There have been plenty of position player injuries as well. Regular players Ryan Jeffers, Miguel Sano, Jorge Polanco, Alex Kirilloff, Trevor Larnach, Byron Buxton and Max Kepler have all missed significant portions of the season. Carlos Correa also missed over 20 games with COVID and a badly bruised finger. We all know Buxton hasn't made it through a season without spending time on the IL. The other guys would figure to be healthier than they have this year. 

Dick Bremer characterized the Twins as developing a "slow leak" from June through August. The leak has been accelerated in the month of September and injuries are a factor in that. That said, even without the injuries, the Twins' flaws probably were too big to win the division. The club exhausted their depth and seeing Jermaine Palacios, Mark Contreras, Caleb Hamilton, Sandy Leon, Aaron Sanchez, and (second half) Devin Smeltzer "perform" in key situations just shows that the Twins have scraped bottom.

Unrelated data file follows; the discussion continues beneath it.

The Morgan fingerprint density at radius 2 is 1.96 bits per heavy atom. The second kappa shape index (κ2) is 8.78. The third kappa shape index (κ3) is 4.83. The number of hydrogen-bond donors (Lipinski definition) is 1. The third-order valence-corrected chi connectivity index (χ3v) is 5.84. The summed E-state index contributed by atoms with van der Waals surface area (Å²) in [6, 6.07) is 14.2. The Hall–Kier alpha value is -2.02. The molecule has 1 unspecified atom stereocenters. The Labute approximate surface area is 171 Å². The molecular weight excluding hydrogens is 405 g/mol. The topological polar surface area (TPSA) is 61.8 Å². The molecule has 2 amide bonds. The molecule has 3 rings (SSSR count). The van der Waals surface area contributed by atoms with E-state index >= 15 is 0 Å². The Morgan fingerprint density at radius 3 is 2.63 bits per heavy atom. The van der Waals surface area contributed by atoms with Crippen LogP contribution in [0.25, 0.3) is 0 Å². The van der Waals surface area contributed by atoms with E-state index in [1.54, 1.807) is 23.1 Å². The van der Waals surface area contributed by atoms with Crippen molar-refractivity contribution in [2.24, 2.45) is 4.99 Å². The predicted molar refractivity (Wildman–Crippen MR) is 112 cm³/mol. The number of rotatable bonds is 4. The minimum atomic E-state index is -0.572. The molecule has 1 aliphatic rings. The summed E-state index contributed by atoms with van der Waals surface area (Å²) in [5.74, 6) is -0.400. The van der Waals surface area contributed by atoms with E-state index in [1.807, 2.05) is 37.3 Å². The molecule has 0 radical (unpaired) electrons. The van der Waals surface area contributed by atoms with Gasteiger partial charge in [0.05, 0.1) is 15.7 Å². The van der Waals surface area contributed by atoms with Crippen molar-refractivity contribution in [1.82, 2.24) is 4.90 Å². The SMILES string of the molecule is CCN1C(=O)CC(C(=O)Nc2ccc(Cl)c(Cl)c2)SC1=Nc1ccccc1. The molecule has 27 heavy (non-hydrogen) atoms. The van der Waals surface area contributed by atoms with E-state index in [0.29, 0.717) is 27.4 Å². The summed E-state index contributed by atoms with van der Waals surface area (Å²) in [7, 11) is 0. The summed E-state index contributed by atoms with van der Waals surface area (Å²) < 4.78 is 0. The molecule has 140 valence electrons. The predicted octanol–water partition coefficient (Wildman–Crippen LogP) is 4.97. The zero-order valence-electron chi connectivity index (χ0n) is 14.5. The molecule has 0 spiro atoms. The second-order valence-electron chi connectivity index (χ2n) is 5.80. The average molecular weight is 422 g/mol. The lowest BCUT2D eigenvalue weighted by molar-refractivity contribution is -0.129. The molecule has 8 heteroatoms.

I think some roster turnover is necessary. Among the position players, they need more guys who make contact, are better base runners and who have more speed. They need more left-right balance in corner outfielders. The front office needs to adjust their focus and bring in more durable players. It should be noted that the position players they brought in (Urshela, Sanchez and Correa) have been basically healthy. The problem has been with the pitchers. 

I think there is too much talent to tear it down. If the club fails to compete next year, it is probably time to try something else, starting at the top. It won't be easy to win the Central next year, but there needs to be significant progress and better health.